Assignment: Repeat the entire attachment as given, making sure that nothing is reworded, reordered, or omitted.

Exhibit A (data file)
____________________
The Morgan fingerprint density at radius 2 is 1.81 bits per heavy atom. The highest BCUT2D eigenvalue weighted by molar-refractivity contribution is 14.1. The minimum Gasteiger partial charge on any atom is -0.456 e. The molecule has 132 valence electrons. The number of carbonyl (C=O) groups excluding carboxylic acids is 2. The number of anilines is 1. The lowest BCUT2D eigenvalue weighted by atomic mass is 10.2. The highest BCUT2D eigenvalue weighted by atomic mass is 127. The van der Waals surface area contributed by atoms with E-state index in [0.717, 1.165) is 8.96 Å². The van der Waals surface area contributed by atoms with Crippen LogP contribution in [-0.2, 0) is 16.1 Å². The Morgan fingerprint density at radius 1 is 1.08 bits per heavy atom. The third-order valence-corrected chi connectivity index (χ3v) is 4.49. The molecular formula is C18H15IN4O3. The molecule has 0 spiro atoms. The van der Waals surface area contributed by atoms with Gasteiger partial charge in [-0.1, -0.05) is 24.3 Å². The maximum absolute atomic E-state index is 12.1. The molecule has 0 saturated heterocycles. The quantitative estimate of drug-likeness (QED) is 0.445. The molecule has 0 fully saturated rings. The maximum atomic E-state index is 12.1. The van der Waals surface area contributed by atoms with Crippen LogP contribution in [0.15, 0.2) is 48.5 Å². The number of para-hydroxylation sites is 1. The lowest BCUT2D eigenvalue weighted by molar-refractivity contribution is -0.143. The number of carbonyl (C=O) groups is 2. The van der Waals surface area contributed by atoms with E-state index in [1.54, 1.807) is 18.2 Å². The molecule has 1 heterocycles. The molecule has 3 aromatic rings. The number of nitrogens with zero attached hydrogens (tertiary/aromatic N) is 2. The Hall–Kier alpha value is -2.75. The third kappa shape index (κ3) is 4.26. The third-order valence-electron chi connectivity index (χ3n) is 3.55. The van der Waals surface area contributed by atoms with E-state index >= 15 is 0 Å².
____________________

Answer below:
The Morgan fingerprint density at radius 2 is 1.81 bits per heavy atom. The highest BCUT2D eigenvalue weighted by molar-refractivity contribution is 14.1. The minimum Gasteiger partial charge on any atom is -0.456 e. The molecule has 132 valence electrons. The number of carbonyl (C=O) groups excluding carboxylic acids is 2. The number of anilines is 1. The lowest BCUT2D eigenvalue weighted by atomic mass is 10.2. The highest BCUT2D eigenvalue weighted by atomic mass is 127. The van der Waals surface area contributed by atoms with E-state index in [0.717, 1.165) is 8.96 Å². The van der Waals surface area contributed by atoms with Crippen LogP contribution in [-0.2, 0) is 16.1 Å². The Morgan fingerprint density at radius 1 is 1.08 bits per heavy atom. The third-order valence-corrected chi connectivity index (χ3v) is 4.49. The molecular formula is C18H15IN4O3. The molecule has 0 spiro atoms. The van der Waals surface area contributed by atoms with Gasteiger partial charge in [-0.1, -0.05) is 24.3 Å². The maximum absolute atomic E-state index is 12.1. The molecule has 0 saturated heterocycles. The quantitative estimate of drug-likeness (QED) is 0.445. The molecule has 0 fully saturated rings. The maximum atomic E-state index is 12.1. The van der Waals surface area contributed by atoms with Crippen LogP contribution in [0.15, 0.2) is 48.5 Å². The number of para-hydroxylation sites is 1. The lowest BCUT2D eigenvalue weighted by molar-refractivity contribution is -0.143. The number of carbonyl (C=O) groups is 2. The van der Waals surface area contributed by atoms with E-state index in [1.54, 1.807) is 18.2 Å². The molecule has 1 heterocycles. The molecule has 3 aromatic rings. The number of nitrogens with zero attached hydrogens (tertiary/aromatic N) is 2. The Hall–Kier alpha value is -2.75. The third kappa shape index (κ3) is 4.26. The third-order valence-electron chi connectivity index (χ3n) is 3.55. The van der Waals surface area contributed by atoms with E-state index >= 15 is 0 Å².